Advanced

Familial risks for gallstones in the population of Sweden

Hemminki, Kari LU ; Hemminki, Otto ; Försti, Asta LU ; Sundquist, Kristina LU ; Sundquist, Jan LU and Li, Xinjun LU (2017) In BMJ open gastroenterology 4(1).
Abstract

Objectives: Gallstone disease (cholelithiasis) has a familial component, but detailed data on the modification of familial risk are lacking. Using nationwide hospital and population records, we aimed to determine detailed familial risks for medically diagnosed gallstone disease.

Design: Subjects were obtained from the Multigeneration Register, which contains family data on the Swedish population, and patients with gallstone disease were identified from the Hospital Discharge Register (1964-2015) and the Outpatient Register (2001-2015). Standardised incidence ratios (SIRs) were calculated as the ratio of observed to expected number of cases.

Results: Gallstone disease was diagnosed in 660 732 patients, with an overall... (More)

Objectives: Gallstone disease (cholelithiasis) has a familial component, but detailed data on the modification of familial risk are lacking. Using nationwide hospital and population records, we aimed to determine detailed familial risks for medically diagnosed gallstone disease.

Design: Subjects were obtained from the Multigeneration Register, which contains family data on the Swedish population, and patients with gallstone disease were identified from the Hospital Discharge Register (1964-2015) and the Outpatient Register (2001-2015). Standardised incidence ratios (SIRs) were calculated as the ratio of observed to expected number of cases.

Results: Gallstone disease was diagnosed in 660 732 patients, with an overall incidence of 131 per 100 000 person-years. Familial cases accounted for 36.0% of all patients with gallstone disease. Of these, 50.9% had a parental family history (SIR 1.62), 35.1% had a sibling history (SIR 1.75) and 14.0% had a parental+sibling history (SIR 2.58). Among a total of 54 630 affected siblings, 84.4% were sibling pairs (SIR 1.55). However, the remaining 15.6% of the affected siblings constituted the high-risk group of multiple affected siblings and an SIR >10; these persons accounted for 7.7% of all familial cases. The spousal risk was only slightly increased to 1.18.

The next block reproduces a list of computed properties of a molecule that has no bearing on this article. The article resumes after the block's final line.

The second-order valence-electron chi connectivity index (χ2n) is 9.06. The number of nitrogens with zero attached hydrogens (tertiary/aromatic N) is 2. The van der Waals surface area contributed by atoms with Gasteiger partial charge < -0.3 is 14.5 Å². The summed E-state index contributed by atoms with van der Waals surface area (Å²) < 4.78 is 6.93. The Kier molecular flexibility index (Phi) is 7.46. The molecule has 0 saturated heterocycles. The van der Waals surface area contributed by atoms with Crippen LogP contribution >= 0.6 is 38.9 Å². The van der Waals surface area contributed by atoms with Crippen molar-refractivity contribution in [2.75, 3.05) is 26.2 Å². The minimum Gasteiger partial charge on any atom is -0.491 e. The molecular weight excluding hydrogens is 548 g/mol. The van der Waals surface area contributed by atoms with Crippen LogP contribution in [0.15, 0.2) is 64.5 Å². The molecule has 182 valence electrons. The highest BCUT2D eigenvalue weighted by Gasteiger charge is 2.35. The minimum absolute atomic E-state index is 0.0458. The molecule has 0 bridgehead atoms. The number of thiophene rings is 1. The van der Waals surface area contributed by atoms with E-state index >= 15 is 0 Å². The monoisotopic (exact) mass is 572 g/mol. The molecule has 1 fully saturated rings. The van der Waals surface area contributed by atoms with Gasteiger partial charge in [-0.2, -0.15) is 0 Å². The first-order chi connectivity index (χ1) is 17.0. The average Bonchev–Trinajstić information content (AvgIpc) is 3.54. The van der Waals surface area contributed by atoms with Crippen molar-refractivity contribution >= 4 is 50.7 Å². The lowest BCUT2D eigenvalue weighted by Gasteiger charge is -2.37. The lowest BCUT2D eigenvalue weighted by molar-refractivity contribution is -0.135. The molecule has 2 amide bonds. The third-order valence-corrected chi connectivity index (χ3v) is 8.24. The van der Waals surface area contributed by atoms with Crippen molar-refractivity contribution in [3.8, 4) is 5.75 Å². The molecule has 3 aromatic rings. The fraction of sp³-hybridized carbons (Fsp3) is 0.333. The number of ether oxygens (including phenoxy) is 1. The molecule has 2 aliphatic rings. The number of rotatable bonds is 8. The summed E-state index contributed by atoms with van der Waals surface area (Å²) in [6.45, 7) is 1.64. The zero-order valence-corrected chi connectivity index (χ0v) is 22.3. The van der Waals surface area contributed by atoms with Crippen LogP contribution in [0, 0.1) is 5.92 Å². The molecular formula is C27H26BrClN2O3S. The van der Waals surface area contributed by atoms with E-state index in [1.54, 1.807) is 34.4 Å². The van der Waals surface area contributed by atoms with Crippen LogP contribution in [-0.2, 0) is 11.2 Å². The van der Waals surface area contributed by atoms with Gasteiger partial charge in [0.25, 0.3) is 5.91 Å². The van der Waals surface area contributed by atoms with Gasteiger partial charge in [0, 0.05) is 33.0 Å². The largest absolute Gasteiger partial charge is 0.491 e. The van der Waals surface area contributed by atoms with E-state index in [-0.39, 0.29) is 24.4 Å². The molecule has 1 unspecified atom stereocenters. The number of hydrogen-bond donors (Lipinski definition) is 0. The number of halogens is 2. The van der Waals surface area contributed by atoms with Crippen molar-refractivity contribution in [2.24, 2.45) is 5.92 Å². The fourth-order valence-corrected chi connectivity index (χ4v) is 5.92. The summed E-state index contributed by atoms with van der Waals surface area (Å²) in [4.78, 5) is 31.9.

Conclusions: Overall, the results point to the underlying genetic causes for the observed familial clustering, which may involve polygenic gene-environmental interactions for most familial cases but high-risk genes in close to 10% of cases. Family histories should be taken into account in the medical setting and used for counselling of at-risk individuals.

(Less)
Please use this url to cite or link to this publication:
author
organization
publishing date
type
Contribution to journal
publication status
published
subject
in
BMJ open gastroenterology
volume
4
issue
1
article number
e000188
pages
6 pages
publisher
BMJ Publishing Group
external identifiers
  • pmid:29333277
ISSN
2054-4774
DOI
10.1136/bmjgast-2017-000188
language
English
LU publication?
yes
id
1581f408-7d9d-4e9d-8b5e-8ce398948f44
date added to LUP
2019-01-30 10:46:13
date last changed
2019-03-18 13:55:43
@article{1581f408-7d9d-4e9d-8b5e-8ce398948f44,
  abstract     = {<p>Objectives: Gallstone disease (cholelithiasis) has a familial component, but detailed data on the modification of familial risk are lacking. Using nationwide hospital and population records, we aimed to determine detailed familial risks for medically diagnosed gallstone disease.</p><p>Design: Subjects were obtained from the Multigeneration Register, which contains family data on the Swedish population, and patients with gallstone disease were identified from the Hospital Discharge Register (1964-2015) and the Outpatient Register (2001-2015). Standardised incidence ratios (SIRs) were calculated as the ratio of observed to expected number of cases.</p><p>Results: Gallstone disease was diagnosed in 660 732 patients, with an overall incidence of 131 per 100 000 person-years. Familial cases accounted for 36.0% of all patients with gallstone disease. Of these, 50.9% had a parental family history (SIR 1.62), 35.1% had a sibling history (SIR 1.75) and 14.0% had a parental+sibling history (SIR 2.58). Among a total of 54 630 affected siblings, 84.4% were sibling pairs (SIR 1.55). However, the remaining 15.6% of the affected siblings constituted the high-risk group of multiple affected siblings and an SIR &gt;10; these persons accounted for 7.7% of all familial cases. The spousal risk was only slightly increased to 1.18.</p><p>Conclusions: Overall, the results point to the underlying genetic causes for the observed familial clustering, which may involve polygenic gene-environmental interactions for most familial cases but high-risk genes in close to 10% of cases. Family histories should be taken into account in the medical setting and used for counselling of at-risk individuals.</p>},
  author       = {Hemminki, Kari and Hemminki, Otto and Försti, Asta and Sundquist, Kristina and Sundquist, Jan and Li, Xinjun},
  issn         = {2054-4774},
  language     = {eng},
  number       = {1},
  publisher    = {BMJ Publishing Group},
  series       = {BMJ open gastroenterology},
  title        = {Familial risks for gallstones in the population of Sweden},
  url          = {http://dx.doi.org/10.1136/bmjgast-2017-000188},
  doi          = {10.1136/bmjgast-2017-000188},
  volume       = {4},
  year         = {2017},
}